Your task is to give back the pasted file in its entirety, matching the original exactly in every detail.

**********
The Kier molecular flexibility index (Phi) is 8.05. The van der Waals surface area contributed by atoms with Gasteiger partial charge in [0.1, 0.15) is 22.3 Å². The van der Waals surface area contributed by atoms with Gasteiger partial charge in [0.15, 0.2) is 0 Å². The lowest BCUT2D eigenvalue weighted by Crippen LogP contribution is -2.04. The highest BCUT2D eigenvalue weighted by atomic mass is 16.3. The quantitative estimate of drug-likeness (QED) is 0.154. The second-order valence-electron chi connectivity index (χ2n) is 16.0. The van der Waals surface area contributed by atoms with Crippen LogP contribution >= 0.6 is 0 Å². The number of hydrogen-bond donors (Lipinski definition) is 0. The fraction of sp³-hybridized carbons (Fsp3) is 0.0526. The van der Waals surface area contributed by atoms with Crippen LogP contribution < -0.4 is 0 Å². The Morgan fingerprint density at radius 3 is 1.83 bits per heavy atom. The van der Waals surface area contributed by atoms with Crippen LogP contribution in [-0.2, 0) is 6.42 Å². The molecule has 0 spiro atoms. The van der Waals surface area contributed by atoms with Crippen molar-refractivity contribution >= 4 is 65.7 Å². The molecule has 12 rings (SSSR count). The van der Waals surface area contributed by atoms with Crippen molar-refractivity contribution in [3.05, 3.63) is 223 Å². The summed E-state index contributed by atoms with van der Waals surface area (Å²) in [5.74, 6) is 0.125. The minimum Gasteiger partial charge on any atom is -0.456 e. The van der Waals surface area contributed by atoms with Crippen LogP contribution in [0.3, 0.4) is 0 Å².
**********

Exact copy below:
The Kier molecular flexibility index (Phi) is 8.05. The van der Waals surface area contributed by atoms with Gasteiger partial charge in [0.1, 0.15) is 22.3 Å². The van der Waals surface area contributed by atoms with Gasteiger partial charge in [0.15, 0.2) is 0 Å². The lowest BCUT2D eigenvalue weighted by Crippen LogP contribution is -2.04. The highest BCUT2D eigenvalue weighted by atomic mass is 16.3. The quantitative estimate of drug-likeness (QED) is 0.154. The second-order valence-electron chi connectivity index (χ2n) is 16.0. The van der Waals surface area contributed by atoms with Crippen LogP contribution >= 0.6 is 0 Å². The number of hydrogen-bond donors (Lipinski definition) is 0. The fraction of sp³-hybridized carbons (Fsp3) is 0.0526. The van der Waals surface area contributed by atoms with Crippen LogP contribution < -0.4 is 0 Å². The Morgan fingerprint density at radius 3 is 1.83 bits per heavy atom. The van der Waals surface area contributed by atoms with Crippen LogP contribution in [-0.2, 0) is 6.42 Å². The molecule has 0 spiro atoms. The van der Waals surface area contributed by atoms with Crippen molar-refractivity contribution >= 4 is 65.7 Å². The molecule has 12 rings (SSSR count). The van der Waals surface area contributed by atoms with Crippen molar-refractivity contribution in [3.05, 3.63) is 223 Å². The summed E-state index contributed by atoms with van der Waals surface area (Å²) in [5.74, 6) is 0.125. The minimum Gasteiger partial charge on any atom is -0.456 e. The van der Waals surface area contributed by atoms with Crippen LogP contribution in [0.3, 0.4) is 0 Å².